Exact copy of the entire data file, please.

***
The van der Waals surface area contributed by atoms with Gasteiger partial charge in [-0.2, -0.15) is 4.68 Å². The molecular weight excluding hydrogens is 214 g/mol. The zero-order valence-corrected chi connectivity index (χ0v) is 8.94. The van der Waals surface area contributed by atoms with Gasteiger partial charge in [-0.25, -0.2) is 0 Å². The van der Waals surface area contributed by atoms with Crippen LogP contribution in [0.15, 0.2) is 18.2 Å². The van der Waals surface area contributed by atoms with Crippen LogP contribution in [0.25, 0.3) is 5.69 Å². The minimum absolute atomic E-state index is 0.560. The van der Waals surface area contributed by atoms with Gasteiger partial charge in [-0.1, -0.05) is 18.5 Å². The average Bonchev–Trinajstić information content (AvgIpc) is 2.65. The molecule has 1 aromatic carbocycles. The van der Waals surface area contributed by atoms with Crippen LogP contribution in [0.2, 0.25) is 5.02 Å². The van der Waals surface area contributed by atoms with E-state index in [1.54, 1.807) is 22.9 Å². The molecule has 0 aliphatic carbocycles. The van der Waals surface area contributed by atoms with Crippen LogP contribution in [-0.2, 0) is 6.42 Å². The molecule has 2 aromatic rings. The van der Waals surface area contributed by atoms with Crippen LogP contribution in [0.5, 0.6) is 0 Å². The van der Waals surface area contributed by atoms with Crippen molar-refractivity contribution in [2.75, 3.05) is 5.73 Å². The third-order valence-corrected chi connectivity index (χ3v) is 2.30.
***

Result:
The van der Waals surface area contributed by atoms with Gasteiger partial charge in [-0.2, -0.15) is 4.68 Å². The molecular weight excluding hydrogens is 214 g/mol. The zero-order valence-corrected chi connectivity index (χ0v) is 8.94. The van der Waals surface area contributed by atoms with Gasteiger partial charge in [-0.25, -0.2) is 0 Å². The van der Waals surface area contributed by atoms with Crippen LogP contribution in [0.15, 0.2) is 18.2 Å². The van der Waals surface area contributed by atoms with Crippen LogP contribution in [0.25, 0.3) is 5.69 Å². The minimum absolute atomic E-state index is 0.560. The van der Waals surface area contributed by atoms with Gasteiger partial charge in [-0.1, -0.05) is 18.5 Å². The average Bonchev–Trinajstić information content (AvgIpc) is 2.65. The molecule has 1 aromatic carbocycles. The van der Waals surface area contributed by atoms with Crippen LogP contribution in [0.2, 0.25) is 5.02 Å². The van der Waals surface area contributed by atoms with E-state index in [1.54, 1.807) is 22.9 Å². The molecule has 0 aliphatic carbocycles. The van der Waals surface area contributed by atoms with Crippen LogP contribution in [-0.2, 0) is 6.42 Å². The molecule has 2 aromatic rings. The van der Waals surface area contributed by atoms with Crippen LogP contribution in [0.5, 0.6) is 0 Å². The van der Waals surface area contributed by atoms with Crippen molar-refractivity contribution in [2.75, 3.05) is 5.73 Å². The third-order valence-corrected chi connectivity index (χ3v) is 2.30.